Re: Towards d-i wheezy beta 3
On Thu, 13 Sep 2012, Wolodja Wentland wrote:
> On Mon, Sep 10, 2012 at 11:44 +0200, Marco d'Itri wrote:
> > Also, we should mention somewhere (the install documentation?) that
> > non-free should be enabled to install microcode fixes which may be
> > critical to maintain the system stability.
> Could you elaborate on this please? I have been running systems just fine
> even though microcode.ctl (and corresponding microcode) was not installed and
> a look at microcode.ctl's popcon  confirms that a majority of users do the
Either your system doesn't happen to have a processor with any of the worst
bugs, possibly because your BIOS/EFI has up-to-date microcode, or you're
The kernel could be working with reduced functionality to avoid triggering
the bug (it usually logs something when it notices it has to do that), and
it is also possible that you just didn't notice any issues because they can
be hard to detect.
It is a fact that most users consider application or system crashes,
lock-ups, and slight malfunctions caused by data corruption to be facts of
life, and will blame software bugs first and foremost. As long as they are
not too frequent, they will rarely even consider the possibility of hardware
> If system stability does, in fact, depend *critically* on the presence of
> microcode does this also mean that everybody should install it? What are the
> implications of not installing it?
The BIOS/EFI will almost always already have a microcode patch level to
apply to your processor. You know something had to update the processor
microcode if the "microcode" line in /proc/cpuinfo is anything different
from zero (requires a recent kernel. 3.2 shows it). So yes, it is very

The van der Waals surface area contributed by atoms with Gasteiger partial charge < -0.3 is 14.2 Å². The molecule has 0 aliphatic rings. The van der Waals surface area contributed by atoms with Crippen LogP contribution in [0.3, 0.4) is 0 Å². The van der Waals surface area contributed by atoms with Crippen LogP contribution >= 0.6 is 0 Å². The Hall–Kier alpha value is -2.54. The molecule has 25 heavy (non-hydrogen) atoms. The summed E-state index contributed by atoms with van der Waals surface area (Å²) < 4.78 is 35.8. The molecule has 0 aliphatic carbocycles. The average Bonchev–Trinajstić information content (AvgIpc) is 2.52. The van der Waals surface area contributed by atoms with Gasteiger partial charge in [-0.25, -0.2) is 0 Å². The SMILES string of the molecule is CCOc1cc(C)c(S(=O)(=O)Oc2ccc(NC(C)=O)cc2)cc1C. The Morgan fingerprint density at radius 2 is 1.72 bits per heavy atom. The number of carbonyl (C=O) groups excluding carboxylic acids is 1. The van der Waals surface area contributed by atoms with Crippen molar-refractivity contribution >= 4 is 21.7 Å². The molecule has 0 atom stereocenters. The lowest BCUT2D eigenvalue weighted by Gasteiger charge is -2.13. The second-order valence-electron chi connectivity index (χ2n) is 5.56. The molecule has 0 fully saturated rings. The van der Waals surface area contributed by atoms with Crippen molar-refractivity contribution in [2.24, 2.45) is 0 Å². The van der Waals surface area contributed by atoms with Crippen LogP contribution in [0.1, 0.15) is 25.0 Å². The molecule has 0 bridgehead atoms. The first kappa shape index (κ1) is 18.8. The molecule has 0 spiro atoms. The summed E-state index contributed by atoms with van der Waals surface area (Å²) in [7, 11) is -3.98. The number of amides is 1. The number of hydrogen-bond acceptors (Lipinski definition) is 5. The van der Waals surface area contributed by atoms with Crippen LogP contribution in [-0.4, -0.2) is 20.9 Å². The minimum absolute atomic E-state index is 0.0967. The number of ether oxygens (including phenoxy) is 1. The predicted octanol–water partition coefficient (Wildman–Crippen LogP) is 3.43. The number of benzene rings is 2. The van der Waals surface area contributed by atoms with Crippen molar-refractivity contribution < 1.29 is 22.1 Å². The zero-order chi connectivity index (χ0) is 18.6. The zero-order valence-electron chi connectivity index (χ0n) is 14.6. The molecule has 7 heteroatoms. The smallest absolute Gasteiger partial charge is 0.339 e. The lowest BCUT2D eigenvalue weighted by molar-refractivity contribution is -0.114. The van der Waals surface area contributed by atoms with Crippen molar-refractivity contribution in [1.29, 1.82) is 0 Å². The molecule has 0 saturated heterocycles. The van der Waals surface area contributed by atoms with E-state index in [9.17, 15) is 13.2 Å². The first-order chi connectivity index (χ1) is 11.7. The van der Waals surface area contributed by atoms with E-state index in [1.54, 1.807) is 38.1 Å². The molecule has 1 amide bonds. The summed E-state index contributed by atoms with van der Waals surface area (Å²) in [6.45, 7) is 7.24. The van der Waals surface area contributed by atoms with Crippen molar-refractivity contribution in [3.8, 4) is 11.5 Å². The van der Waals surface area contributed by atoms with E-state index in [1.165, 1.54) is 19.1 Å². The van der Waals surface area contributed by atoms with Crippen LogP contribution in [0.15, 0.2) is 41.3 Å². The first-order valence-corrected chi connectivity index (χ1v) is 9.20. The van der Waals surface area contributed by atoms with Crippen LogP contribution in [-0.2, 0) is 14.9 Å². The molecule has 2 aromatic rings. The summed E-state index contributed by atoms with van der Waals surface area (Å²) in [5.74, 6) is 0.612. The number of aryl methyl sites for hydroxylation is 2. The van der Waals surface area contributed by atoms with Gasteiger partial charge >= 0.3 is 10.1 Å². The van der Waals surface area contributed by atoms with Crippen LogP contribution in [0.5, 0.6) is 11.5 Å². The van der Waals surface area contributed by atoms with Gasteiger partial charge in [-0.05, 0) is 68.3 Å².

often quite critical.
The question then becomes: does your EFI/BIOS have the latest microcode
updates? Have you updated your BIOS/EFI recently? Most users _never_
update the system firmware. And some vendors just plain don't release
System stability depends critically on the presence of microcode that is as
up-to-date as required to cover all serious bugs on all features of the
processor that your workload uses.
So, chances are you don't need it. Or that you need it, but you won't know
because it will cause data corruption or some sort of malfunction only once
a blue moon and you'd never notice the problem, or you end up blaming it on
something else. Maybe you'd benefit from a microcode update, but since it
fixes errata that just causes, e.g. slight incorrect performance monitoring,
or some waste of power, or some slowdown because the kernel can't do all it
should be able to on your processor, you just didn't notice.
If you need to know for sure, you have to get the processor errata
documentation from Intel or AMD, check the errata list and the list of
errata fixed by microcode. Also, these documents are not static, they do
get updated when new errata are disclosed.
AMD is much better at telling you what they're fixing with a microcode
update, the list of errata fixed is already in the README's of the
amd64-microcode package so you only need the processor documentation to know
what the errata numbers mean. With Intel, you might or might not get a list
of errata fixed by a microcode version in the "processor specification
update" documents (and usually you don't get anything).
"One disk to rule them all, One disk to find them. One disk to bring
them all and in the darkness grind them. In the Land of Redmond
where the shadows lie." -- The Silicon Valley Tarot